Large blundering insects also known as May-bugs which are attracted to artificial light and fly into houses or collide with windows on warm evenings in May and June.
The adult is 20 to 25mm long with a heavily built brown body and wing cases with the tip of the abdomen bent downwards.
Despite a rather formidable appearance, the May bug is harmless and is only a minor agricultural pest.
Sometimes confused with black beetles from the garden, cockroaches are distinguished by their very long whip-like antennae, flat oval bodies and rapid, jerky gait.
The adult German cockroach is 10 to 15mm long. The Common or Oriental cockroach is 20 to 24mm long. They are rarely able to survive out of doors in the British climate, but thrive around the heating ducts and boiler rooms of large centrally heated buildings e.g. hospitals, bakeries, hotel and restaurant kitchens, laundries and blocks of flats. They cluster around pipes, stoves, and sinks, especially in humid areas.
The German cockroach carries its egg case, a small brown purse-like capsule, until the 30 or more nymphs are ready to hatch from it. The Oriental cockroach deposits its 13mm long egg capsule on packaging, sacking or in suitable dark crevices before the 16 or 18 nymphs hatch out.
Cockroaches grow in stages – from nymphs to maturity in six to 12 months for the Oriental cockroach, but only in as many weeks in the case of the German cockroach.
Both species eat any sort of food and are most active after dark, from their inaccessible harbourages, to forage, contaminating food and food utensils, or food preparation surfaces as they go. They taint food with an obnoxious smell and may be carriers of various diseases, including serious food poisoning.
A human parasite. This nasty little (3mm) parasitic louse feeds on blood and sets up home among the pubic hairs. Mercifully rare in Britain it is usually, but not always, acquired through sexual contact. With a characteristic brown crab-like appearance they produce severe irritation where they bite.
The familiar Daddy-Longlegs. A large mosquito-like fly with a long narrow body, which enters buildings in late summer. Harmless, although unpleasant in appearance. Its larva is the “leather- jacket” which damages grass roots.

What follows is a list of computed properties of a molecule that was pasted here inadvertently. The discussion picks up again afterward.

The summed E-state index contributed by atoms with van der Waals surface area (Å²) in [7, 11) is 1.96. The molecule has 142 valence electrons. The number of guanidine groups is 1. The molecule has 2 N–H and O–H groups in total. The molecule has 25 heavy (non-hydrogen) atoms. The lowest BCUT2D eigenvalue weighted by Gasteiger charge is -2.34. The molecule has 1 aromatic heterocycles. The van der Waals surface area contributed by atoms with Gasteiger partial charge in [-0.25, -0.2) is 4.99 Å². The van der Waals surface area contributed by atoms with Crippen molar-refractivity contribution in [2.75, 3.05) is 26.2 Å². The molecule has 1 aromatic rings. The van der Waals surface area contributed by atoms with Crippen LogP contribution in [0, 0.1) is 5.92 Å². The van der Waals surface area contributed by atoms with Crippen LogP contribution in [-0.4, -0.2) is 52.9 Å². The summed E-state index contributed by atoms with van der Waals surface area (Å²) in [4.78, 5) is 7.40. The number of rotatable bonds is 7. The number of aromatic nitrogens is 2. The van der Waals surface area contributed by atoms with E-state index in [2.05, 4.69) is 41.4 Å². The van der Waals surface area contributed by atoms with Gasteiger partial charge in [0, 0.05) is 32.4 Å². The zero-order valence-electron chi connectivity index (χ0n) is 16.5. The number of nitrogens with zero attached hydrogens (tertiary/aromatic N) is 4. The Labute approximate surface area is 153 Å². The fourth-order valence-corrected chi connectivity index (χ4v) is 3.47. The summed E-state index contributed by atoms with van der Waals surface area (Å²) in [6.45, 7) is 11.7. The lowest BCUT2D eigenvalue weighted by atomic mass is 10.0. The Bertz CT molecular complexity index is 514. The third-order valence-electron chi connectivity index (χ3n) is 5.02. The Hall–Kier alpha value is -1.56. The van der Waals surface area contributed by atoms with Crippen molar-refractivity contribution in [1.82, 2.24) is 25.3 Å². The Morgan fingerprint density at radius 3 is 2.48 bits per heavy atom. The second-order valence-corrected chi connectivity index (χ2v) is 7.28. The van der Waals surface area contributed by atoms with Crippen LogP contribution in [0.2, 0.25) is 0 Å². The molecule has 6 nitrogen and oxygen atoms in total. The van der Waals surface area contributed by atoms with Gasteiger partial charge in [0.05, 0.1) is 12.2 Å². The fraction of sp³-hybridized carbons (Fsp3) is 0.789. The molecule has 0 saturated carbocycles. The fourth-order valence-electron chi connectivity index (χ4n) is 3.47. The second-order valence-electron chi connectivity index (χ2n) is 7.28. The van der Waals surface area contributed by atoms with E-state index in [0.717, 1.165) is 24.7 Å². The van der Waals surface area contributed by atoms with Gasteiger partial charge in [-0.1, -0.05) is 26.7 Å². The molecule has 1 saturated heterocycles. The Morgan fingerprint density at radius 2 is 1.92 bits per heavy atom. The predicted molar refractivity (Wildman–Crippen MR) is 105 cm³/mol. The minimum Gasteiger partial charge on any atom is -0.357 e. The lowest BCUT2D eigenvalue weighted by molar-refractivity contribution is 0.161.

Closely related to the cockroaches, most species of cricket live outdoors, only rarely entering premises. One species, however; the House Cricket, may live within buildings throughout the year. 16mm long and yellow brown with darker markings on head and thorax it favours warm, humid locations such as the heating duct systems of hospitals.
They are less common in domestic households than they once were largely because of the loss of the traditional fireplace. They are nocturnal and are considered a pest mainly because of the chirping of the males, produced by their front wings being rubbed together. They may damage foodstuffs and fabrics.
A woodboring beetle whose grubs eat old hardwood structural timbers. Practically a status symbol for owners of stately homes in which the beetle family has probably lived since they were built.
Adults rarely fly, so infestations are diminishing as old buildings are either treated or demolished. The death watch beetle does not like modern softwood house timbers.
Grubs live up to ten years inside timber, emerging as mottled grey/brown beetles about 7mm long, through exit holes about 4mm in diameter. When adult, they produce a rapid tapping sound by beating their heads against the wood as a mating call.